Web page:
Why Does Your Back Hurt After Exercising Your Abs?

Back pain

Back pain can be annoying, but the plank and the leg lift can decrease your pain significantly. The plank is an excellent exercise for strengthening the abdominal muscles' anti-extension characteristics, which simply implies that it challenges the abs' ability to withstand spinal extension.

The leg lift exercises the lower abdominals. This is a crucial task since the lower abdomen is the weakest part of the abdominal wall. When you evaluate the range of motion you undertake regularly, you will notice that lifting your knee to the height of your navel is extremely rare. As a result, the lower abdominal muscles are significantly underutilized.

What Can Cause the Back to Suffer From Abs Workouts?

- Exercising too hard

It's sometimes that straightforward, even if it offends someone's ego. It's normal to feel stress in your lower back, but if you complete an exercise with proper technique and still feel aggravation, you may have moved too quickly. You may be holding the plank for too long, or you should complete fewer leg raises. When it comes to leg lifts, you may need to modify the technique to fit your abilities. To relieve pressure on the lower back, people frequently need to bend their knees slightly.

- Low mobility

Tightness in the thoracic spine or hips can severely restrict the lower back. For example, if the biceps femoris of the hamstrings are short, the participant will have difficulty performing a leg lift without excessive movement of the lumbar spine. Low thoracic spine mobility is also hazardous, as the lumbar spine may assume an exaggerated arc to compensate for the upper back's poor placement.

- A poorly structured lifting regimen

Poor training regimens should be a thing of the past in this day and age, with online trainers, highly qualified gym staff, and endless resources.  Improving your primal movement patterns, such as squats, hinging actions (deadlifts and hip thrusts), and loaded carries, should form the basis of any lifting program. This ensures optimum muscle balance. If your alignment is off, back pain is unavoidable.

How to Stop Feeling Pain

If you begin any fitness program, you must have the consent of a physician. You may proceed if you have no previous back injuries.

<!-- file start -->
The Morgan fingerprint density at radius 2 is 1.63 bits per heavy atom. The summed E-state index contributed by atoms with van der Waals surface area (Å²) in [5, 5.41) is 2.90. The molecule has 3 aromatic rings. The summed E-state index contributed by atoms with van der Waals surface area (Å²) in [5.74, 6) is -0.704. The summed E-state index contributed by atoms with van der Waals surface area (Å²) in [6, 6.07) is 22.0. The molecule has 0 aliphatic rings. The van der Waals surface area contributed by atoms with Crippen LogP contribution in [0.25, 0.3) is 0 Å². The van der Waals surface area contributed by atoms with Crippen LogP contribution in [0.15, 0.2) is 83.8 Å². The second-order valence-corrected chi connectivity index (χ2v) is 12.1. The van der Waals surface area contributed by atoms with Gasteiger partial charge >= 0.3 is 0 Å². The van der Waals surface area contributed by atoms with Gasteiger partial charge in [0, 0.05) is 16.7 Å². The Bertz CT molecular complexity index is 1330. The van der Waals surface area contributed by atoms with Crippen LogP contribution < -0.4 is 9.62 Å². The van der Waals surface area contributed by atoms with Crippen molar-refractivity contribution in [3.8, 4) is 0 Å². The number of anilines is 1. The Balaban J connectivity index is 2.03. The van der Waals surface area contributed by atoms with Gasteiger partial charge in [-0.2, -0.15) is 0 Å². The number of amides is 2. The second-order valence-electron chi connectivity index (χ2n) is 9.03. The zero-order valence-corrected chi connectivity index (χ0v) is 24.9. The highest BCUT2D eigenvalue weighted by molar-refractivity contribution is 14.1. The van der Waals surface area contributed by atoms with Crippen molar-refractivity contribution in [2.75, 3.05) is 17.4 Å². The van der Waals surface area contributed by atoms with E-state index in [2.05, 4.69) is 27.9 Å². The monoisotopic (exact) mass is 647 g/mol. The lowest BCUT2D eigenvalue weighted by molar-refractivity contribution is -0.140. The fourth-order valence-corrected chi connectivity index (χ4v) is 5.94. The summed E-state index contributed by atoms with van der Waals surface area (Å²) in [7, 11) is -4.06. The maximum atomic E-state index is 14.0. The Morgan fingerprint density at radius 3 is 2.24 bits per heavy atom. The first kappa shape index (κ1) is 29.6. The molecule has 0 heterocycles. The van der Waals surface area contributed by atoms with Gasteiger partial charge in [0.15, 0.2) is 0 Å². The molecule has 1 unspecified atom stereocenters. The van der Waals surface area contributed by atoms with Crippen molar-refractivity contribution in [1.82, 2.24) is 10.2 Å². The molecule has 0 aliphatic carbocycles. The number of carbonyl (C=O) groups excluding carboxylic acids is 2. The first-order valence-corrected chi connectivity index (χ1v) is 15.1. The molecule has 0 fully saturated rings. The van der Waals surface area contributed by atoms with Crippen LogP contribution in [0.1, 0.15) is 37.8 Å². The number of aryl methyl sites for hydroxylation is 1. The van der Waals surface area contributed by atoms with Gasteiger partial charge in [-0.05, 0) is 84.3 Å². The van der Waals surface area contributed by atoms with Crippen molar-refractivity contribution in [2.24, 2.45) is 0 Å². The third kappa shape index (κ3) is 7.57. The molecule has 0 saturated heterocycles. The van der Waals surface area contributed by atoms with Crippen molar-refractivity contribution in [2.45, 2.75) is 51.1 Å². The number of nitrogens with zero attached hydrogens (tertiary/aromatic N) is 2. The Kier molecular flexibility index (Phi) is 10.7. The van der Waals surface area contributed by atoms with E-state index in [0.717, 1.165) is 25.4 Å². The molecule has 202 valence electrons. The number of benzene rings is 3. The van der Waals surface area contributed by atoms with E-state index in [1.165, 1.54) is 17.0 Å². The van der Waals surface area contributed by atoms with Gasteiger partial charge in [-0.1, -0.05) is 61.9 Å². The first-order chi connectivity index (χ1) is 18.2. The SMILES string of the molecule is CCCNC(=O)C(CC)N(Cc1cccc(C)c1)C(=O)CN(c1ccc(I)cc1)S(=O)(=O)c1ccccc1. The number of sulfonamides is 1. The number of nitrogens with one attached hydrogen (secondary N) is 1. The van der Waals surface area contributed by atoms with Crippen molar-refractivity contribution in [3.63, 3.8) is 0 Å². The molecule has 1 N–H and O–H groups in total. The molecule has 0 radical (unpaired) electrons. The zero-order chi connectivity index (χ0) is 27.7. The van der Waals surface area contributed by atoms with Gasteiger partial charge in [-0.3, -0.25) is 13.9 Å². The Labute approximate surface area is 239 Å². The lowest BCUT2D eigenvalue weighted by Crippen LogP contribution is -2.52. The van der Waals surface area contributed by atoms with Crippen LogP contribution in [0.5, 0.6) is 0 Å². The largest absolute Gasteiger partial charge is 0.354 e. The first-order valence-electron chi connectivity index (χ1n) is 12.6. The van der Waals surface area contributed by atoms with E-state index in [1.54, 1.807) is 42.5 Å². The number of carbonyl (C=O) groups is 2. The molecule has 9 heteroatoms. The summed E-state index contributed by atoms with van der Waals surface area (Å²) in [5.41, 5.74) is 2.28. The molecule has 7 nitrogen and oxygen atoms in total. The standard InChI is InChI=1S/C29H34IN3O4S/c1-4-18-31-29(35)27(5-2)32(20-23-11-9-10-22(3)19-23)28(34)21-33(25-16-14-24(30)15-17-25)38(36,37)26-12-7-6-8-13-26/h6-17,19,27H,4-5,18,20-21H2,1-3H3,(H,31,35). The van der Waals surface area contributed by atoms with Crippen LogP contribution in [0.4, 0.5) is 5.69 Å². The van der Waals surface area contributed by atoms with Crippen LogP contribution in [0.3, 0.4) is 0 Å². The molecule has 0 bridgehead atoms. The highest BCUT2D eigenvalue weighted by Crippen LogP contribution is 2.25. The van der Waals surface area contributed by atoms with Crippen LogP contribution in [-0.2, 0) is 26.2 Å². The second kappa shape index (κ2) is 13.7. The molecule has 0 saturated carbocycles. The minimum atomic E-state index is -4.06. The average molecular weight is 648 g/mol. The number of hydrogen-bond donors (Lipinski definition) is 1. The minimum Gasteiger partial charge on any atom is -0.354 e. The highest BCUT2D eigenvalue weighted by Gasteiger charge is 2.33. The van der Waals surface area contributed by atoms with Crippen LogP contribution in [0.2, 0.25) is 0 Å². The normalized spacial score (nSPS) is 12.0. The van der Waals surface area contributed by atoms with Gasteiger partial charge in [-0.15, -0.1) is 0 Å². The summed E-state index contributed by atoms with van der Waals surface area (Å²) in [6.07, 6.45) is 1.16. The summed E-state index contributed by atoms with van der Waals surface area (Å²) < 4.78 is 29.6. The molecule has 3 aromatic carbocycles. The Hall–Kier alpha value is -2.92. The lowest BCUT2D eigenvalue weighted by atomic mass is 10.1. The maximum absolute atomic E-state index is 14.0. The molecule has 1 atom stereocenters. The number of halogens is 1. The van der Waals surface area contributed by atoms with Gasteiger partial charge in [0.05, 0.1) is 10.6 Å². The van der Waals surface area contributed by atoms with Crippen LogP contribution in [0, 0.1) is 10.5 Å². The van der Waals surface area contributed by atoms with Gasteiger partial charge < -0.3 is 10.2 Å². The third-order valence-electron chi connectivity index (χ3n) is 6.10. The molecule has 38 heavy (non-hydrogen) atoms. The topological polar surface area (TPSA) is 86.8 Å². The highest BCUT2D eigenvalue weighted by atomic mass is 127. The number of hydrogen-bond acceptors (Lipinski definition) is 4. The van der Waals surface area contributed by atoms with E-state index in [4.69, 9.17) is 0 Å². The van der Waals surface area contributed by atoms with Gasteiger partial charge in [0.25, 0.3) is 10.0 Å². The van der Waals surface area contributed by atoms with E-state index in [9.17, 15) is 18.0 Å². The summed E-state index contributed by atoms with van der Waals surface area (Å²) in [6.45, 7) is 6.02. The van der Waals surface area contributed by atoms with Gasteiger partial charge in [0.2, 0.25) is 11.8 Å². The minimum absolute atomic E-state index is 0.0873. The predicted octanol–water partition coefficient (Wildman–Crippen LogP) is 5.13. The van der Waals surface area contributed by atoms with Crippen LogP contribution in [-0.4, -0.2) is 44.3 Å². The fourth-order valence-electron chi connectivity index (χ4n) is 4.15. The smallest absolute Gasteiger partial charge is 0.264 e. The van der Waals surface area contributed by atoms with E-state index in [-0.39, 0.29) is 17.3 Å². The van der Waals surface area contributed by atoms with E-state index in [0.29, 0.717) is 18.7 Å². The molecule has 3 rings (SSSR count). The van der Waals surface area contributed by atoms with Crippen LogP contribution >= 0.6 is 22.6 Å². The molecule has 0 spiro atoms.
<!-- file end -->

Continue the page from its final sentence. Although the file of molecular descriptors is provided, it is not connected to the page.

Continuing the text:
The first step is to understand the difference between pain and tension. If the lower back experiences a sharp, shooting pain, halt the activities immediately. You might have inflicted an injury. If you haven't, you are about to! The muscle surrounding the lumbar spine frequently produces a dull discomfort. This is completely appropriate. However, you do not want the soreness to be too severe. Especially when the workout does not put a strain on your abdominals. The next step is to divide the two workouts in question and customize them to your ability.

The Plank

Think about your technique. If you do the plank with a deep arch in your lower back, you have a problem! The simplest approach to figure out if this is the case is to have a companion photograph your plank from the side.

If you assume the correct attitude, the simplest step is to limit the amount of time you spend practicing the activity. If you can hold a plank for 30 seconds without experiencing back pain, you're off to a solid start. Practice three 30-second sets twice a week for four weeks before progressing.

People may still experience pain when performing this activity. If this is the case, try the plank with your arms on a higher surface, such as a bench. You will ultimately return to practicing the plank on the floor, but first, make sure your technique is correct and you do not suffer from back pain.

As the months pass, you will be able to perform the plank with your arms on the ground for longer periods of time, such as a full minute. I do not believe in practicing the plank for more than a minute. In order to further strengthen the abdominals, add instability. This can be accomplished by practicing planks on a gym ball, but one of my favorite variations is the plank with a reach. This is simply practicing the plank while stretching an arm out in front of you.

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